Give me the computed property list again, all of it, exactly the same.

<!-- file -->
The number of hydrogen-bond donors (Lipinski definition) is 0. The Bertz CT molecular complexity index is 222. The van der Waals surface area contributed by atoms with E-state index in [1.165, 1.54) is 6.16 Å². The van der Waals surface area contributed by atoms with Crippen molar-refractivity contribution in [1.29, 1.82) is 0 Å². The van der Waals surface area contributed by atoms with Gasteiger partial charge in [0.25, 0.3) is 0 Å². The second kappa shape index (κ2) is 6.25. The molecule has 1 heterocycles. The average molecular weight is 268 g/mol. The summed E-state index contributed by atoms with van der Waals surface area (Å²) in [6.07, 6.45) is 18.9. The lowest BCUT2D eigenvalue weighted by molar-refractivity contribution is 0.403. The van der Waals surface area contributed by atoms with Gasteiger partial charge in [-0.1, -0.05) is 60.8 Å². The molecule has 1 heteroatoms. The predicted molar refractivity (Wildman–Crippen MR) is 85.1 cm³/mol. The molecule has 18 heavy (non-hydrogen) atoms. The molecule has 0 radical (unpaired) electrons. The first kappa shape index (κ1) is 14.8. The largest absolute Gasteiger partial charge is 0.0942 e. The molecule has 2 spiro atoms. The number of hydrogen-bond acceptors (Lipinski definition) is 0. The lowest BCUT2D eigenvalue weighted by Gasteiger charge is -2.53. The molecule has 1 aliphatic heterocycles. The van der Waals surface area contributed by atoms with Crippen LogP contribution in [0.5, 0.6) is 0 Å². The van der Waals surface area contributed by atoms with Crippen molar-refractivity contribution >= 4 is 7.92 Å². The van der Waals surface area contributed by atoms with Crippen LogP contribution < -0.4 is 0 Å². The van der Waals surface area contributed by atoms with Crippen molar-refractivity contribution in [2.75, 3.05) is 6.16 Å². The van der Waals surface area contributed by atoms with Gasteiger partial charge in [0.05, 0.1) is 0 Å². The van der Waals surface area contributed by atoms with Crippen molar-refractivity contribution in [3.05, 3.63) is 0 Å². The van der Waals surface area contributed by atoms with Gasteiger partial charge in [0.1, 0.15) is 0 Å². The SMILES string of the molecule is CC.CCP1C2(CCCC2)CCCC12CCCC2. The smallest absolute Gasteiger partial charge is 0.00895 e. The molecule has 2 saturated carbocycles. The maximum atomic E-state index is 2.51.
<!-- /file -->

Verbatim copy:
The number of hydrogen-bond donors (Lipinski definition) is 0. The Bertz CT molecular complexity index is 222. The van der Waals surface area contributed by atoms with E-state index in [1.165, 1.54) is 6.16 Å². The van der Waals surface area contributed by atoms with Crippen molar-refractivity contribution in [1.29, 1.82) is 0 Å². The van der Waals surface area contributed by atoms with Gasteiger partial charge in [0.25, 0.3) is 0 Å². The second kappa shape index (κ2) is 6.25. The molecule has 1 heterocycles. The average molecular weight is 268 g/mol. The summed E-state index contributed by atoms with van der Waals surface area (Å²) in [6.07, 6.45) is 18.9. The lowest BCUT2D eigenvalue weighted by molar-refractivity contribution is 0.403. The van der Waals surface area contributed by atoms with Gasteiger partial charge in [-0.1, -0.05) is 60.8 Å². The molecule has 1 heteroatoms. The predicted molar refractivity (Wildman–Crippen MR) is 85.1 cm³/mol. The molecule has 18 heavy (non-hydrogen) atoms. The molecule has 0 radical (unpaired) electrons. The first kappa shape index (κ1) is 14.8. The largest absolute Gasteiger partial charge is 0.0942 e. The molecule has 2 spiro atoms. The number of hydrogen-bond acceptors (Lipinski definition) is 0. The lowest BCUT2D eigenvalue weighted by Gasteiger charge is -2.53. The molecule has 1 aliphatic heterocycles. The van der Waals surface area contributed by atoms with Crippen LogP contribution in [0.5, 0.6) is 0 Å². The van der Waals surface area contributed by atoms with Crippen molar-refractivity contribution >= 4 is 7.92 Å². The van der Waals surface area contributed by atoms with Crippen LogP contribution < -0.4 is 0 Å². The van der Waals surface area contributed by atoms with Crippen molar-refractivity contribution in [2.75, 3.05) is 6.16 Å². The van der Waals surface area contributed by atoms with Gasteiger partial charge in [0.05, 0.1) is 0 Å². The van der Waals surface area contributed by atoms with Crippen molar-refractivity contribution in [3.05, 3.63) is 0 Å². The van der Waals surface area contributed by atoms with Gasteiger partial charge in [0.1, 0.15) is 0 Å². The SMILES string of the molecule is CC.CCP1C2(CCCC2)CCCC12CCCC2. The smallest absolute Gasteiger partial charge is 0.00895 e. The molecule has 2 saturated carbocycles. The maximum atomic E-state index is 2.51.